How Preapproval Can Help Streamline Your Home Buying Process
Ask any homeowner, and they’ll tell you that there’s nothing like the day you discover that perfect home that’s meant for you (which is why we work so hard to help you find it!). When it happens, you want to make sure you’re prepared to act quickly and make a competitive offer that will resonate with the sellers. So even if you’re just in the “searching” stage of the home buying process, it’s smart to get preapproved right away.
The benefits of getting preapproved:
- Sellers take you more seriously. Getting preapproved is a simple way to show sellers that you’re a serious, motivated buyer – and if they have more than one offer on the table then it’s likely they’ll choose yours, since there’s a better chance that the deal will go through with a buyer who is preapproved than one who is not.
- You’ll have an easier time finding the right loan. Once you’re preapproved, you’ll have a base to begin “comparison shopping” between different lenders and types of loans. When you’re buying something in the thousands (not to mention the millions!), even a one-point difference can make a big impact on your wallet.
Preapproval versus Prequalify – What’s the Difference?
Getting “prequalified” is when a lender reviews your financial situation and gives you an estimate of how much you can afford. Keep in mind that the amount you can afford may be smaller than the amount the bank is willing to loan you. Getting prequalified can help you stick to your price range, rather than the maximum loan amount.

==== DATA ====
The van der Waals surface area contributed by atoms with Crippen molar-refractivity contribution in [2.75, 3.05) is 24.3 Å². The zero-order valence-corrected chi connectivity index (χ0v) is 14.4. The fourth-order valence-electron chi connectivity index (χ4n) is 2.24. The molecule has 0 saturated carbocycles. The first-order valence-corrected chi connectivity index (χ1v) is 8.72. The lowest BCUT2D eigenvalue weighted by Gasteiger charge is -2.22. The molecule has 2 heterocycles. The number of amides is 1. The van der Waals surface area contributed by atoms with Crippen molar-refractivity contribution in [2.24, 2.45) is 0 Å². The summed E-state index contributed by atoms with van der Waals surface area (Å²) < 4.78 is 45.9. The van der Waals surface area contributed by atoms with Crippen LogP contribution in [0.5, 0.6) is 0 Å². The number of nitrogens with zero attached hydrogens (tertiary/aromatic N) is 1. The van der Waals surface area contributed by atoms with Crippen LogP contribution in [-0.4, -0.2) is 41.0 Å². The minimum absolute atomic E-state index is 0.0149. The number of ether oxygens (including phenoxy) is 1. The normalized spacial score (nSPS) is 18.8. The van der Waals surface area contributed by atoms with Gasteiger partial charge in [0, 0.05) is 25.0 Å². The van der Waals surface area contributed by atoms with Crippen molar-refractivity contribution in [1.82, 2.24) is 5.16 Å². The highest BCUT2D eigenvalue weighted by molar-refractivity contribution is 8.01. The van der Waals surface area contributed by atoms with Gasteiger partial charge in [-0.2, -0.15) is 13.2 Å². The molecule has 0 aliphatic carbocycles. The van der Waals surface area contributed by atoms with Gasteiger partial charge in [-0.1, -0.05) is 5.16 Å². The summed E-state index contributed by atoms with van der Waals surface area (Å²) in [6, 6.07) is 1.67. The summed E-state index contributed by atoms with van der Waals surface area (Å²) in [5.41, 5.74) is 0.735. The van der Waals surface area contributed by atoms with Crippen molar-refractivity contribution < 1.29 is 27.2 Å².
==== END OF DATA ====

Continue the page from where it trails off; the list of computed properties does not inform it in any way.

The preapproval process is more substantial (we’ll get into the details in just a moment), but you’ll end up with a preapproval letter that states the actual size of the loan – and it’s this letter that holds weight with sellers. If you’re serious about buying a home, getting preapproved is a smart first step.
How Does the Preapproval Process Work?
First, you’ll be asked to fill out an application with a lender. The lender will gather a variety of background information regarding your income, employment status, and tax forms. Specific documents you may be asked to submit to a lender for preapproval include:
- W-2 statements, or 1099s, for the last two years
- Copies of your most recent bank statements for all accounts including checking, savings, etc.
- Recent paystubs from your job and proof of any other income you may have
- Proof of assets such as IRAs, stocks, bonds, or mutual funds
- Some lenders require an application fee – be sure to ask!
Once you complete the process, you’ll receive a preapproval letter that includes details such as the interest rate, type of loan, closing costs, and your estimated monthly payment. This letter is a non-binding, good faith estimate (and it’s time-sensitive, usually good for about 60-90 days). Keep in mind that being pre-approved does not guarantee that a lender will give you the loan – it simply means than if nothing in your financial situation changes, you’re likely to get a loan. When the seller accepts your offer on a home, the lender that has preapproved you will then formally approve your loan.